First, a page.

For me, nature provides that passport to the sense of here and now. When I am painting or drawing subjects from the natural world, that I hope will convey my messages to the viewing public about the healing, centering power of nature, I find that time stands still. One's sense of time is always relative, anyway, (haven't we all wondered when, oh when, something important will finally happen, or when something horrid will just end and go away?), but when I get involved in art, time has absolutely no meaning.
If people viewing my silverpoint drawings or watercolour pause and lose track of time for a moment or more, then I feel that perhaps I have been able to convey something of the timelessness and healing power of nature.
The passing of years since September 11th, 2001 has brought so many changes around the world that one can scarcely put oneself back in the frame of mind of that time. I suddenly remembered a painting that I did to deal, in some measure, with my own emotions after the Twin Towers fell and so many people perished in such frightful fashion. I had loved the brashness of the Twin Towers when we lived in New York. Taking visitors up to the top of the world, as it felt, on the top viewing deck, was so utterly New York in its drama and strange combination of elegance and a technological defiance of nature.
It seems that artists dealt with these events in a multiplicity of ways, many working on sculptures and pieces some years later. I found allusions to many of them again today in Tyler Green's blog at Modern Art Notes. In some fashion, the responses had to do with the degree of connection to New York, I think, and also, of course, the degree of political involvement of each artist. Personally, I painted and drew my piece about a month after September 11th, really before the Bush administration became, in my opinion, out of touch with many of the more admirable aspects of the American Constitution.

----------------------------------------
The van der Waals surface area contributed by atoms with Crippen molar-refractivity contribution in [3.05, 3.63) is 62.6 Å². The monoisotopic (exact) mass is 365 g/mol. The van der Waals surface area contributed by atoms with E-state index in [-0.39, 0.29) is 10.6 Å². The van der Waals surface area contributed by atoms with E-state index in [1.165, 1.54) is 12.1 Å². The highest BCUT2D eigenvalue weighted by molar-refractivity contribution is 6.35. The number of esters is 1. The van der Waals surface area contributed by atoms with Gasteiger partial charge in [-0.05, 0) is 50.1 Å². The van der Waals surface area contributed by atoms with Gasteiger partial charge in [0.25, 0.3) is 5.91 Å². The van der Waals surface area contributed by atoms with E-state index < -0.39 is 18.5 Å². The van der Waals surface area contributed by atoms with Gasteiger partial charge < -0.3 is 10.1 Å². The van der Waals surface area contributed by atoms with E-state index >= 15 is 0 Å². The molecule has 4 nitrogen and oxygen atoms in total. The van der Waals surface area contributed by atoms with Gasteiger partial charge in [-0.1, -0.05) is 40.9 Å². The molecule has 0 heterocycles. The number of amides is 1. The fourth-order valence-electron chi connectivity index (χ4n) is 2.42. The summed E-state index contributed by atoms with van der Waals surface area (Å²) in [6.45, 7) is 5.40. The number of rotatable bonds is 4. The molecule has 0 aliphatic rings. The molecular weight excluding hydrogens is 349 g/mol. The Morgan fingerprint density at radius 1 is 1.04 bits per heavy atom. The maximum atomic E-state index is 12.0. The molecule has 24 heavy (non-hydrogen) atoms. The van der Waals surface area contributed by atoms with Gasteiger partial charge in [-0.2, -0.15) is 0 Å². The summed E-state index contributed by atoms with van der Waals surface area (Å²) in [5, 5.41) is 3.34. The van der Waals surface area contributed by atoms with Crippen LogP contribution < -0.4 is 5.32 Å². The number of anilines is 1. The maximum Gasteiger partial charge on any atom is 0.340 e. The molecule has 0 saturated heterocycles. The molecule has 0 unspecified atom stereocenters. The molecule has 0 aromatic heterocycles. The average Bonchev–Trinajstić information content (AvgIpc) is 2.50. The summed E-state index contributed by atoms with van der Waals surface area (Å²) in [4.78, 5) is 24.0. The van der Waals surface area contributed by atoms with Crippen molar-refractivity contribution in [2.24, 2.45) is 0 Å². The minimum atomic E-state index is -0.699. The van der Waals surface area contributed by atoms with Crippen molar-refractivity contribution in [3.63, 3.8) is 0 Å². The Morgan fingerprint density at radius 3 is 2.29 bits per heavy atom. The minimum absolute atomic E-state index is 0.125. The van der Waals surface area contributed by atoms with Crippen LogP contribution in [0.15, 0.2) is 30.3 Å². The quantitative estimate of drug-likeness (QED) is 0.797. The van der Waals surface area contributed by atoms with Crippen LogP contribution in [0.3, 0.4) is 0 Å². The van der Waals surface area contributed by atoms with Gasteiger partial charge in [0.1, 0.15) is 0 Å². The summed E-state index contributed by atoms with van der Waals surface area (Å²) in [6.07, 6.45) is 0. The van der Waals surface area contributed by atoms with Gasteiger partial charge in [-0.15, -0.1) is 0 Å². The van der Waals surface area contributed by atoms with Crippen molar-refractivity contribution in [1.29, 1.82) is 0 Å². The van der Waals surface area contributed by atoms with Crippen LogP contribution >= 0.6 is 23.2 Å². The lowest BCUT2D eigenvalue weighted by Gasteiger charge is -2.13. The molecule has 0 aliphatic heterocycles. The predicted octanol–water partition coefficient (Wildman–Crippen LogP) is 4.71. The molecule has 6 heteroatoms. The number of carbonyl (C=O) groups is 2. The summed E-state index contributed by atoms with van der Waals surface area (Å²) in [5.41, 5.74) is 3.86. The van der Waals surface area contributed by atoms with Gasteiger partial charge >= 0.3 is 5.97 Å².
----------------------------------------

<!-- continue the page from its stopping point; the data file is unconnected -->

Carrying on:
As a European, I had always been very aware of the legend of Manhattan's streets being paved with gold. Purple is also the colour of deep mourning in the world I know. Violets often signify faithfulness, watchfulness and modesty. Faithfulness to duty and cause, as far as the firefighters and police and other responders were concerned, watchfulness too, and modesty, in a way, for all those people who were going about their daily business in the Twin Towers. I tried to combine these aspects with the island of Manhattan, the flight paths of the various planes and then the unimaginable debris of the fallen towers.
It was strange to pull out this painting and look at it again today, but perhaps this, of all days, is the day to do so.